x Abu Dhabi, UAEFriday 19 January 2018

Introduction of taxi ranks in Abu Dhabi will reduce waiting time

TransAd and Department of Transport have plans to launch taxi ranks across the city and off-island to make rides easier for passengers.

More taxi ranks like this one at Sheikh Khalifa Medical Centre Immigration area on Al Saada will help drivers and passengers. Delores Johnson / The National
More taxi ranks like this one at Sheikh Khalifa Medical Centre Immigration area on Al Saada will help drivers and passengers. Delores Johnson / The National

ABU DHABI // Ten more taxi ranks will be introduced in the city and off the island to reduce waiting times for passengers, said an official at TransAd, the taxi regulator.

The move is intended to make taxis more easily available so passengers do not face long waits to catch a taxi.

The project, a joint initiative by the Department of Transport (DoT) and TransAD, is now in the tender process after going through feasibility studies, identifying the locations for the prototype and the design phase.

“The DoT will construct 10 prototypes of these the taxi ranks within and outside the city,” said  Mohammed Al Hosani, director of franchise and licensing at TransAD. “Once the infrastructure is completed, the service will be ready.”

The ranks were initially scheduled to become operational next month, but the launch was delayed due to revisions on feasibility studies and reassessing the locations, among other factors.

Twenty-seven locations had earlier been identified, and reduced to 10. Eight of the 10 sites have been identified: near Carrefour on Airport Road, the Abu Dhabi immigration office on Al Saada Street, the Emirates Driving Company in Mussaffah, Sheikh Khalifa Medical City, Etihad Plaza in Khalifa City A, the Khalifa City A Souq, Abu Dhabi courts, and Airport Road near Delma Street.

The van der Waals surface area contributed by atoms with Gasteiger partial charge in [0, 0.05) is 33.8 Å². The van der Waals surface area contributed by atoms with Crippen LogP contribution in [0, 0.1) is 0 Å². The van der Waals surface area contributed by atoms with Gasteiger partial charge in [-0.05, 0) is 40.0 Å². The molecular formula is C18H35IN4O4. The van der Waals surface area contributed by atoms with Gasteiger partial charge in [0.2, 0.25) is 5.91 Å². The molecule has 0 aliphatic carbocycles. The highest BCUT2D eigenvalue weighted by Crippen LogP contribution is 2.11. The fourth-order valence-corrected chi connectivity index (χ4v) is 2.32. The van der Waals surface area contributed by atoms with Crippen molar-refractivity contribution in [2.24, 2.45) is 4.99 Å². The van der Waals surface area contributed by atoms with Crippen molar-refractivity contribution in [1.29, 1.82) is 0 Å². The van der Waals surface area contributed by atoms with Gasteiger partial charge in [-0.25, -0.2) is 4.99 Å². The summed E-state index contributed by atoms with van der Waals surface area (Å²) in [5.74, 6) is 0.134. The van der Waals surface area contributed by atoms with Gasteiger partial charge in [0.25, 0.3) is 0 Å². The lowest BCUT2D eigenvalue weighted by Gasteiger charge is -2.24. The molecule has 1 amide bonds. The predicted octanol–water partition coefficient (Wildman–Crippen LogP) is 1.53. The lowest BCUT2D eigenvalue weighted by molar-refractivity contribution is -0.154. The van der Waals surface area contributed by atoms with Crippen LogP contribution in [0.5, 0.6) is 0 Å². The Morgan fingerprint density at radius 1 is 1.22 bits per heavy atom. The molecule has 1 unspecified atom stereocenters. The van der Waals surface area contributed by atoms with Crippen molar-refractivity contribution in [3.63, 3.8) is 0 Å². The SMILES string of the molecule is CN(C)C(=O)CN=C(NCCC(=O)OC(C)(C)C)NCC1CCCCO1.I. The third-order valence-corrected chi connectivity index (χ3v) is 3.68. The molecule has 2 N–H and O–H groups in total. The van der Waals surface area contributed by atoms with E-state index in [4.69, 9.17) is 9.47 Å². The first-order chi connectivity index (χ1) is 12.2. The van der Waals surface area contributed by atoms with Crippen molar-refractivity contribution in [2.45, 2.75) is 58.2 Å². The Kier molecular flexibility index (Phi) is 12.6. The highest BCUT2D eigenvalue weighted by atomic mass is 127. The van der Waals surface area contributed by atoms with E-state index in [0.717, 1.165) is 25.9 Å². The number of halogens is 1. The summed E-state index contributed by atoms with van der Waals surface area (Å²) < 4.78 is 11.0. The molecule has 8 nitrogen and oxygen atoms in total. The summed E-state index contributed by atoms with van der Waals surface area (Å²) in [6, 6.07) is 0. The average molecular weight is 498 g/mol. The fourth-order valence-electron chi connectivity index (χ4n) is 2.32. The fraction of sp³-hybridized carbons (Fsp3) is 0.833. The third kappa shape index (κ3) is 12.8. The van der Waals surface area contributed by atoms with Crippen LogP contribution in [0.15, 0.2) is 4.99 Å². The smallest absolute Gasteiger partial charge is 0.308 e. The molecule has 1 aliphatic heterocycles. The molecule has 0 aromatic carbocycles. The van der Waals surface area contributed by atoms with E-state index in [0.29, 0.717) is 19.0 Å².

These locations were chosen after a private consultancy company carried out a study in the fourth quarter of 2011 to identify areas according to high demand, high population density and availability of space, the size of the taxi rank and the size of the taxi fleet.

Consultants also studied taxi demands and requirements by analysing the number of trips generated, the volume of business in different zones and identifying which area needed a taxi rank or lay-by.

A taxi rank, which is designed to be an open shelter, will be set up near Carrefour on Airport Road, while a lay-by will be built on Airport Road near Delma Street.

Taxis will not wait for passengers in a lay-by but will pick up and drop them off. At the taxi ranks, cabs will wait for fares or be dispatched to the site. By going to the nearest rank, passengers will be able to find a taxi more easily and with less waiting time than trying to hail one on the street.

The ranks are expected to cut down on traffic congestion, reducing the number of taxis roaming on the roads in search of passengers. About 50 per cent of the total running kilometres in Abu Dhabi taxis is “dead”, or is not generating income, studies have shown.

It is not the first time that such a move has been discussed. In March last year, Mr Al Hosani told an international taxi conference in Abu Dhabi that one of the taxi reforms by TransAD in co-ordination with the DoT was transforming the “roaming taxi” concept into a taxi rank.

“Taxi ranks will be utilised mainly by our dispatch system,” said Mr Al Hosani. “The new service will reduce the waiting time to dispatch the nearest available taxi to the area.”

TransAD will make use of the latest technology to ensure taxis are quickly dispatched when there are no available taxis in the rank.

“Once we have the taxi ranks, the dispatch will be much easier,” he said. “We can use the locations to launch the new service.”

TransAD is also encouraging the public to reserve taxis instead of waiting at the side of the road.

“We would like to raise awareness of the facility to book taxis on the call centre,” he said.

Abu Dhabi has a fleet of 7,147 taxis that can be booked by calling 600 535353. In May last year, TransAD reduced the fee for booking a taxi from Dh5 to Dh3 during the day and Dh4 at night.

Another objective of TransAD is to serve residents in densely populated areas off Abu Dhabi island such as Baniyas, Mussaffah, Shahama and Shamkha.

“We want to ensure that taxis are available everywhere – even at off-peak times,” he said.

This month, TransAD instructed six franchise companies to make sure another 75 taxis are exclusively available in Baniyas, where residents frequently complain it is difficult to find a taxi.


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